Pho is actually really simple to make, but I wanted to breakdown what I've learned from my mom, and many iterations of trying to replicate her version. I wouldn't say this recipe is traditional or authentic. I'd just say it's good. Having eaten pho a dozen times and a dozen different ways, all over Vietnam, I can only say there are good and bad preparations of this dish, but no official one that rules them all.
As my last days at Palantir were dawning, I didn't want a big send-off or a party to celebrate my departure. I just wanted to cook alongside my beloved team one last time. The perfect opportunity came up when my Pastry Chef, Jenna, suggested we do a chef's table for my family and friends. I've never been able to cook for the people I care most about in a fine-dining format like this, so for me, this was a huge deal.
I love how I'm still learning new ways of preparing really basic cuisine from just about anyone. That's the great thing about classics like lasagna--everybody loves it, and everybody has their own personal take on it.
Just remember these two phrases : 'eigo no menyu arimasu wa?' and 'osusume wa nandesuka?' which mean 'do you have an English menu?' and 'what do you recommend?' respectively.
The kitchen team was invited to New York to assist with the holiday party for the Gotham office. This year's theme : sci-fi.
Here's Niki Nakayama, chef-owner of LA kaiseki restaurant n/naka, plating a selection of poetic dishes from her 13-course tasting menu and intimately explaining what kaiseki means to her
I'll admit, growing up in the culinary industry, I always saw Martin Yan as sort of a joke; a relic of early 90's cooking shows that spawned a series of pseudo-chef personalities that we see today. But I didn't give him nearly enough credit...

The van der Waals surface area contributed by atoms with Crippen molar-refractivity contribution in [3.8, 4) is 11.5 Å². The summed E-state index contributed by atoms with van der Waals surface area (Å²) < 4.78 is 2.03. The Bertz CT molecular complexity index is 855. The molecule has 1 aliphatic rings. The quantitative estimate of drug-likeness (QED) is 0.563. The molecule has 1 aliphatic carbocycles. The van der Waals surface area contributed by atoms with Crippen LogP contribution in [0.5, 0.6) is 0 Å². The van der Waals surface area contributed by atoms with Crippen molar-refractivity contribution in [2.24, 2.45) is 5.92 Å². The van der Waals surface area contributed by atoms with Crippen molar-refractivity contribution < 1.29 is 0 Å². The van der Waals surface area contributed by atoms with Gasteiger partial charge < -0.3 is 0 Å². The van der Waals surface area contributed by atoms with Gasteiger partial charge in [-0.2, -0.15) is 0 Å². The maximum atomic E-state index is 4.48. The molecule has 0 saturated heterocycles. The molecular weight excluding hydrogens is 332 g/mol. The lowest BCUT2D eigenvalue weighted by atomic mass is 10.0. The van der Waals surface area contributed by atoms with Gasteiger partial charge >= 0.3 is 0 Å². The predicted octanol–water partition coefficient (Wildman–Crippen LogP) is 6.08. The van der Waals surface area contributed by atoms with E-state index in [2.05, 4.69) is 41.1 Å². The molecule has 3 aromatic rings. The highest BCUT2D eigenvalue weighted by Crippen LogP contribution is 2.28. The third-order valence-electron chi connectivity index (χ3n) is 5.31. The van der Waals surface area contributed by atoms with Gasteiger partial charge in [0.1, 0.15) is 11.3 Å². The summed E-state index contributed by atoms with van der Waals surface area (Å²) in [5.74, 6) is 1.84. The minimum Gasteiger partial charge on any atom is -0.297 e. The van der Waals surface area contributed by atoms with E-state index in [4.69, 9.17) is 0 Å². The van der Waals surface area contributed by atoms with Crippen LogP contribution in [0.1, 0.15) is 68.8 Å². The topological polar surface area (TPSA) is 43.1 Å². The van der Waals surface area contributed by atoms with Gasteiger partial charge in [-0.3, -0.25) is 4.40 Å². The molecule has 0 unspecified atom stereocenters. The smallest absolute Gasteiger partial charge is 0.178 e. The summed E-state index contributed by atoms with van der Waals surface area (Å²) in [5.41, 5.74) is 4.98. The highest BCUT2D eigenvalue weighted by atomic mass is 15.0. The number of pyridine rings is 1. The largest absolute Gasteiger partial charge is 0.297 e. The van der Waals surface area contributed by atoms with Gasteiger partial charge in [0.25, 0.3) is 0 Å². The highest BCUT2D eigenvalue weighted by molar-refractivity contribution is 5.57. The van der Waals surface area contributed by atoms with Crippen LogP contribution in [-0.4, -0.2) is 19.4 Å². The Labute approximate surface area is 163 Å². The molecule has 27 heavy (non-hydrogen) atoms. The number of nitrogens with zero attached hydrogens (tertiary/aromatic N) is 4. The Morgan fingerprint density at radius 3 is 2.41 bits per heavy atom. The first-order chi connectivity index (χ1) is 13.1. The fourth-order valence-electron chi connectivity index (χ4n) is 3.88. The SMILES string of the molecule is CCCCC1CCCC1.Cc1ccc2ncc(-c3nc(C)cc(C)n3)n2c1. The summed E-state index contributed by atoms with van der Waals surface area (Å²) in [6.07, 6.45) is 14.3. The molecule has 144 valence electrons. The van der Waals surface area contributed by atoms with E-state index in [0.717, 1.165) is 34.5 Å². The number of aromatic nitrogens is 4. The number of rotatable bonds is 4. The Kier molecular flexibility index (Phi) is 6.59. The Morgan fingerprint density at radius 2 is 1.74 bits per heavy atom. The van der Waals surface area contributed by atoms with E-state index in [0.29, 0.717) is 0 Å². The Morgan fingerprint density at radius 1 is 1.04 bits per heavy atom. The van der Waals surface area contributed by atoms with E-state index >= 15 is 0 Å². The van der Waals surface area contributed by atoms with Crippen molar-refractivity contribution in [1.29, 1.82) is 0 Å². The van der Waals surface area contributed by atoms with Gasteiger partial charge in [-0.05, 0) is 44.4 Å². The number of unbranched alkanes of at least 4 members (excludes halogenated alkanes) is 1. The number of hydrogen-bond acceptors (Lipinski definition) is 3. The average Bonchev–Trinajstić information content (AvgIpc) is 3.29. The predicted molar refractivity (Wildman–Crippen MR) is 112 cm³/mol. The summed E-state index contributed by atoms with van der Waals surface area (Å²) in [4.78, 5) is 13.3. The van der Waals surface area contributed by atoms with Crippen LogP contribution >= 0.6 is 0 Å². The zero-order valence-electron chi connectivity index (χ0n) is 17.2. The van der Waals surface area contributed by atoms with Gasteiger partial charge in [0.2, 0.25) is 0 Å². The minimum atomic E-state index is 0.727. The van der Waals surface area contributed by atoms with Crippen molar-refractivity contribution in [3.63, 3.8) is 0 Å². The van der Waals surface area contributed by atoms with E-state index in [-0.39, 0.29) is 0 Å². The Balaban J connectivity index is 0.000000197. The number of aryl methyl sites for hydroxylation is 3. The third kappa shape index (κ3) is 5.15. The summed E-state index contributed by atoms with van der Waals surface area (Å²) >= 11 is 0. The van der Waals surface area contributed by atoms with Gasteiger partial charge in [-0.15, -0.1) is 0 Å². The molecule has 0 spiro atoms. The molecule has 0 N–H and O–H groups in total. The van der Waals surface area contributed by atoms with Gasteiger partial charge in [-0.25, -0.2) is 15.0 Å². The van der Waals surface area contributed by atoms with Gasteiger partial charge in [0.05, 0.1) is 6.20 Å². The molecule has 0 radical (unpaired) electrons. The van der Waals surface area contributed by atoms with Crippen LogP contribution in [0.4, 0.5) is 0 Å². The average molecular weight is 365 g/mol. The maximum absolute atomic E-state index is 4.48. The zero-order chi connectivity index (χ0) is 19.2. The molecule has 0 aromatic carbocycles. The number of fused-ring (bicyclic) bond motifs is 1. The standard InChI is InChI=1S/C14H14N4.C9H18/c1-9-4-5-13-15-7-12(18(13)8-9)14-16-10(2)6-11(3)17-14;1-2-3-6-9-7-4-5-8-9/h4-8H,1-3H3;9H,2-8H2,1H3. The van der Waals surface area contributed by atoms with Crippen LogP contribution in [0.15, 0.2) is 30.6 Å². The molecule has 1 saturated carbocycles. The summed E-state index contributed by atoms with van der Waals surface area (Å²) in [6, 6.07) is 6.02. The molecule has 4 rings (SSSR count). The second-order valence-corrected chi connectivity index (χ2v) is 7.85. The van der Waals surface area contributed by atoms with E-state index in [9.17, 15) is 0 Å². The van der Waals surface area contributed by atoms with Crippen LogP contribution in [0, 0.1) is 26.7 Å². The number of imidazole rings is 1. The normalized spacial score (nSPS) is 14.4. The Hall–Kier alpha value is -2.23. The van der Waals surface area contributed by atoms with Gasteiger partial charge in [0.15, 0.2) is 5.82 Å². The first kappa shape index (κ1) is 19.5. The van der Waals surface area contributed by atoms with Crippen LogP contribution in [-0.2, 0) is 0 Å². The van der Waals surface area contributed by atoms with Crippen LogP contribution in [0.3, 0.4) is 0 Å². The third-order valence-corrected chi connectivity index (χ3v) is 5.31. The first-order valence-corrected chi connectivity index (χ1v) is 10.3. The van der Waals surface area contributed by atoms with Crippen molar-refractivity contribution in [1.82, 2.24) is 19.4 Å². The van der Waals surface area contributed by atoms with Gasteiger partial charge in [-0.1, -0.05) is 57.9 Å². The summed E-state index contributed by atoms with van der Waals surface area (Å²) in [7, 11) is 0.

Here's a throwback to a Chef's Table Thanksgiving we did in 2012.
The Events team really outdid themselves this Halloween, namely, Abby Lukacs, who masterminded and engineered most of the set.
Shane Alholm is one of our newest team members. This week, he contributed a tongue pastrami made from grass-fed waygu from True Grass Farms.
This week we embraced the fall season's color and flavors.
I learned something fundamental about traveling after my experience at Tempura Matsu, and that is, if you're completely dependent on guidebooks or travel sites, you'll miss out on so much.
Rokurinsha's tsukemen is probably the most popular in Tokyo right now. If you've never tried tsukemen, it's a dipping ramen.
My sister and I didn't get to our AirBnB until 3 AM--we were starving. The only place open was a 7-11 down the street.
This was my second time here. It's closed down now, which is a shame, but I'm glad got to try it twice before it went away.
Every summer, the kitchen team participates in sending off our interns with a very special gathering and dinner. This year, the theme was grad night. We were asked to do some portable familiar foods, and fancy it up a little. Here's our contribution:
Nihonryori RyuGin, No. 33 on the San Pellogrino World's 50 Best Restaurants list, is headed by bad ass kaiseki chef Seiji Yamamoto.
My current favorite comfort food from the Mom : crispy school prawns.
School prawns are small shrimp with sweet flesh and a very thin shell that crisps up very nicely when fried or sauteed.
It was expensive. $300 for 5 courses. Seriously?? I know it's one of the best establishments in the city, but $300? That's like 600 tacos at Jack in the Box. Let me tell you, the food was good, but it wasn't as good as 600 tacos from Jack in the Box.
I really respect David Chang, and the Momofuku brand, or more appropriately--empire--that he's built. His cookbook is one of the most approachable I've read, and is accessible to anyone even remotely interested in eating.
Joe's Shanghai was good! Not as good as Din Tai Fung, or Mei in Montreal (which is my favorite), but it's up there.
My Pastry Chef, and good friend, Jenna Ricks and her husband, John, throw an annual pig roast every year during Labor Day weekend.
This is the ultimate burger. For an 8 oz. burger, it's the lighest, heaviest burger you'll ever eat. This is due to the a technique pioneered by Heston Blumenthal of Fat Duck fame. This is how we do our version.
Ubuntu is closed now, but I never posted these pictures, so here you go.